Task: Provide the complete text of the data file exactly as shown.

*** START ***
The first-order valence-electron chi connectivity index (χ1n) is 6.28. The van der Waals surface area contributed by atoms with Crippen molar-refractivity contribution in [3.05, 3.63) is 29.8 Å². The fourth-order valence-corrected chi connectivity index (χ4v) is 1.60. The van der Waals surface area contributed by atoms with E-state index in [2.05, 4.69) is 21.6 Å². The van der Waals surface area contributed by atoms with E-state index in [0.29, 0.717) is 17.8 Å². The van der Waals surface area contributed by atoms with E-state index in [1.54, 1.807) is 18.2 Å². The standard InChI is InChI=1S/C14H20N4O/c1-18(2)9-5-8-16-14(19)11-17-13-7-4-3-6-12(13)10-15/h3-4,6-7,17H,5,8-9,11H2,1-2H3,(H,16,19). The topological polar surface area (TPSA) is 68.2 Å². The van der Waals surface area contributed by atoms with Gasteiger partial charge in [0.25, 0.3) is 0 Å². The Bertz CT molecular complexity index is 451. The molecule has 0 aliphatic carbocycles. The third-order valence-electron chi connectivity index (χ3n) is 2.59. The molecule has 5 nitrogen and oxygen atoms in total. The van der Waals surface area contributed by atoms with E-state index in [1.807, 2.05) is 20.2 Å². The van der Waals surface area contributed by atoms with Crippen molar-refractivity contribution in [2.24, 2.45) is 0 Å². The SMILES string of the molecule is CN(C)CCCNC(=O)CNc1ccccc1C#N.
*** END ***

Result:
The first-order valence-electron chi connectivity index (χ1n) is 6.28. The van der Waals surface area contributed by atoms with Crippen molar-refractivity contribution in [3.05, 3.63) is 29.8 Å². The fourth-order valence-corrected chi connectivity index (χ4v) is 1.60. The van der Waals surface area contributed by atoms with E-state index in [2.05, 4.69) is 21.6 Å². The van der Waals surface area contributed by atoms with E-state index in [0.29, 0.717) is 17.8 Å². The van der Waals surface area contributed by atoms with E-state index in [1.54, 1.807) is 18.2 Å². The standard InChI is InChI=1S/C14H20N4O/c1-18(2)9-5-8-16-14(19)11-17-13-7-4-3-6-12(13)10-15/h3-4,6-7,17H,5,8-9,11H2,1-2H3,(H,16,19). The topological polar surface area (TPSA) is 68.2 Å². The van der Waals surface area contributed by atoms with Gasteiger partial charge in [0.25, 0.3) is 0 Å². The Bertz CT molecular complexity index is 451. The molecule has 0 aliphatic carbocycles. The third-order valence-electron chi connectivity index (χ3n) is 2.59. The molecule has 5 nitrogen and oxygen atoms in total. The van der Waals surface area contributed by atoms with E-state index in [1.807, 2.05) is 20.2 Å². The van der Waals surface area contributed by atoms with Crippen molar-refractivity contribution in [2.24, 2.45) is 0 Å². The SMILES string of the molecule is CN(C)CCCNC(=O)CNc1ccccc1C#N.